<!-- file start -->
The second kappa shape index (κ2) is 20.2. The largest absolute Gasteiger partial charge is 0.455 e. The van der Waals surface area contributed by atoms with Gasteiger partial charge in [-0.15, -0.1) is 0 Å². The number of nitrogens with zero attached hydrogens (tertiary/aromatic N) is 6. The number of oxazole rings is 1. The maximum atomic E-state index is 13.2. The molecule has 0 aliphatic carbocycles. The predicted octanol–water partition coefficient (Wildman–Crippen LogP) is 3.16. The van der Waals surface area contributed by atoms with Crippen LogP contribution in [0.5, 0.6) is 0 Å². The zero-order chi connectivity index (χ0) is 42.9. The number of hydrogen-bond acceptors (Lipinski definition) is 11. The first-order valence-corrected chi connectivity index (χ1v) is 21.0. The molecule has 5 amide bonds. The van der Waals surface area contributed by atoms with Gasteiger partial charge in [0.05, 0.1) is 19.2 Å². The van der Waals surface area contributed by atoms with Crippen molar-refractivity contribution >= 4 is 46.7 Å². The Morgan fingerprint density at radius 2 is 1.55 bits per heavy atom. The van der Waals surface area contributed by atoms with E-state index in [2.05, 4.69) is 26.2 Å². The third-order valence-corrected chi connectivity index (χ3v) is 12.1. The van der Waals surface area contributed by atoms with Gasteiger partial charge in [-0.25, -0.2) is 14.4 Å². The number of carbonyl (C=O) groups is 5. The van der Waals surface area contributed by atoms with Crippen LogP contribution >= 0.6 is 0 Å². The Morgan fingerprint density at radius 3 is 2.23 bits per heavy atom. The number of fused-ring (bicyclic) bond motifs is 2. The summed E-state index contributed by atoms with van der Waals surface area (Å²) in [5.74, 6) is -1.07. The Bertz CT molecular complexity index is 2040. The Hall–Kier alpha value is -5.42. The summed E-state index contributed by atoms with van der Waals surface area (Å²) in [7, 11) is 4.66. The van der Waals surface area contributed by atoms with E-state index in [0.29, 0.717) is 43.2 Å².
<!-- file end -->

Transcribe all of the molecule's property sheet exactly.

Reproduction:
The second kappa shape index (κ2) is 20.2. The largest absolute Gasteiger partial charge is 0.455 e. The van der Waals surface area contributed by atoms with Gasteiger partial charge in [-0.15, -0.1) is 0 Å². The number of nitrogens with zero attached hydrogens (tertiary/aromatic N) is 6. The number of oxazole rings is 1. The maximum atomic E-state index is 13.2. The molecule has 0 aliphatic carbocycles. The predicted octanol–water partition coefficient (Wildman–Crippen LogP) is 3.16. The van der Waals surface area contributed by atoms with Crippen LogP contribution in [0.5, 0.6) is 0 Å². The zero-order chi connectivity index (χ0) is 42.9. The number of hydrogen-bond acceptors (Lipinski definition) is 11. The first-order valence-corrected chi connectivity index (χ1v) is 21.0. The molecule has 5 amide bonds. The van der Waals surface area contributed by atoms with Gasteiger partial charge in [0.05, 0.1) is 19.2 Å². The van der Waals surface area contributed by atoms with Crippen molar-refractivity contribution >= 4 is 46.7 Å². The Morgan fingerprint density at radius 2 is 1.55 bits per heavy atom. The van der Waals surface area contributed by atoms with E-state index in [2.05, 4.69) is 26.2 Å². The third-order valence-corrected chi connectivity index (χ3v) is 12.1. The van der Waals surface area contributed by atoms with Gasteiger partial charge in [-0.25, -0.2) is 14.4 Å². The number of carbonyl (C=O) groups is 5. The van der Waals surface area contributed by atoms with Crippen LogP contribution >= 0.6 is 0 Å². The Morgan fingerprint density at radius 3 is 2.23 bits per heavy atom. The number of fused-ring (bicyclic) bond motifs is 2. The summed E-state index contributed by atoms with van der Waals surface area (Å²) in [5.74, 6) is -1.07. The Bertz CT molecular complexity index is 2040. The Hall–Kier alpha value is -5.42. The summed E-state index contributed by atoms with van der Waals surface area (Å²) in [7, 11) is 4.66. The van der Waals surface area contributed by atoms with E-state index in [0.29, 0.717) is 43.2 Å².